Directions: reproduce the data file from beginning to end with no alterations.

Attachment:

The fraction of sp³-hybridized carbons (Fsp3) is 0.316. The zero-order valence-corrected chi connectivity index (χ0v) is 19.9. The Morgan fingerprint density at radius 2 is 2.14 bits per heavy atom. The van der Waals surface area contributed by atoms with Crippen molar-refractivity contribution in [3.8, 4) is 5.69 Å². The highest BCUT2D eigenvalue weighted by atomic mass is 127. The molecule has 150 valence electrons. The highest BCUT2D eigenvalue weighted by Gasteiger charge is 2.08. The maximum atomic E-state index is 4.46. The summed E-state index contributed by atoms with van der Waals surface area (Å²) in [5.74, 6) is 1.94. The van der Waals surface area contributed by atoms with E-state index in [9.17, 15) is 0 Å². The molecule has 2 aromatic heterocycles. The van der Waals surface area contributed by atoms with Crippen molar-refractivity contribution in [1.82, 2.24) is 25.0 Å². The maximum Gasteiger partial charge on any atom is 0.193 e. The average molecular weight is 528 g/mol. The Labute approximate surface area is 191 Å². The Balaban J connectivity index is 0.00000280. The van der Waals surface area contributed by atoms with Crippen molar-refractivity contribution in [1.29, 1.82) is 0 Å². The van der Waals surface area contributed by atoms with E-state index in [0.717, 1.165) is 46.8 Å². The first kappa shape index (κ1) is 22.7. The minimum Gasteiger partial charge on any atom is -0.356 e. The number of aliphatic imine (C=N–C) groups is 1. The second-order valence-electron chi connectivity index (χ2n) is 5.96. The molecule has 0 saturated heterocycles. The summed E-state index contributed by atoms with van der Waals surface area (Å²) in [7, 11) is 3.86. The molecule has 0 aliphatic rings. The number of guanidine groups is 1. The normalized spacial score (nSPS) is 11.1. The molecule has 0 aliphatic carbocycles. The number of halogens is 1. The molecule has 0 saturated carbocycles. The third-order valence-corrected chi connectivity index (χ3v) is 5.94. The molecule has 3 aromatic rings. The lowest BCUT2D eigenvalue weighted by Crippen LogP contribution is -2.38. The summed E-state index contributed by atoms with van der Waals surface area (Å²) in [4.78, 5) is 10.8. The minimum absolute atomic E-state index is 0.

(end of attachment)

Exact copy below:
The fraction of sp³-hybridized carbons (Fsp3) is 0.316. The zero-order valence-corrected chi connectivity index (χ0v) is 19.9. The Morgan fingerprint density at radius 2 is 2.14 bits per heavy atom. The van der Waals surface area contributed by atoms with Crippen molar-refractivity contribution in [3.8, 4) is 5.69 Å². The highest BCUT2D eigenvalue weighted by atomic mass is 127. The molecule has 150 valence electrons. The highest BCUT2D eigenvalue weighted by Gasteiger charge is 2.08. The maximum atomic E-state index is 4.46. The summed E-state index contributed by atoms with van der Waals surface area (Å²) in [5.74, 6) is 1.94. The van der Waals surface area contributed by atoms with E-state index in [9.17, 15) is 0 Å². The molecule has 2 aromatic heterocycles. The van der Waals surface area contributed by atoms with Crippen molar-refractivity contribution in [1.82, 2.24) is 25.0 Å². The maximum Gasteiger partial charge on any atom is 0.193 e. The average molecular weight is 528 g/mol. The Labute approximate surface area is 191 Å². The Balaban J connectivity index is 0.00000280. The van der Waals surface area contributed by atoms with Crippen molar-refractivity contribution in [1.29, 1.82) is 0 Å². The van der Waals surface area contributed by atoms with E-state index in [0.717, 1.165) is 46.8 Å². The first kappa shape index (κ1) is 22.7. The minimum Gasteiger partial charge on any atom is -0.356 e. The number of aliphatic imine (C=N–C) groups is 1. The second-order valence-electron chi connectivity index (χ2n) is 5.96. The molecule has 0 saturated heterocycles. The summed E-state index contributed by atoms with van der Waals surface area (Å²) in [7, 11) is 3.86. The molecule has 0 aliphatic rings. The number of guanidine groups is 1. The normalized spacial score (nSPS) is 11.1. The molecule has 0 aliphatic carbocycles. The number of halogens is 1. The molecule has 0 saturated carbocycles. The third-order valence-corrected chi connectivity index (χ3v) is 5.94. The molecule has 3 aromatic rings. The lowest BCUT2D eigenvalue weighted by Crippen LogP contribution is -2.38. The summed E-state index contributed by atoms with van der Waals surface area (Å²) in [4.78, 5) is 10.8. The minimum absolute atomic E-state index is 0.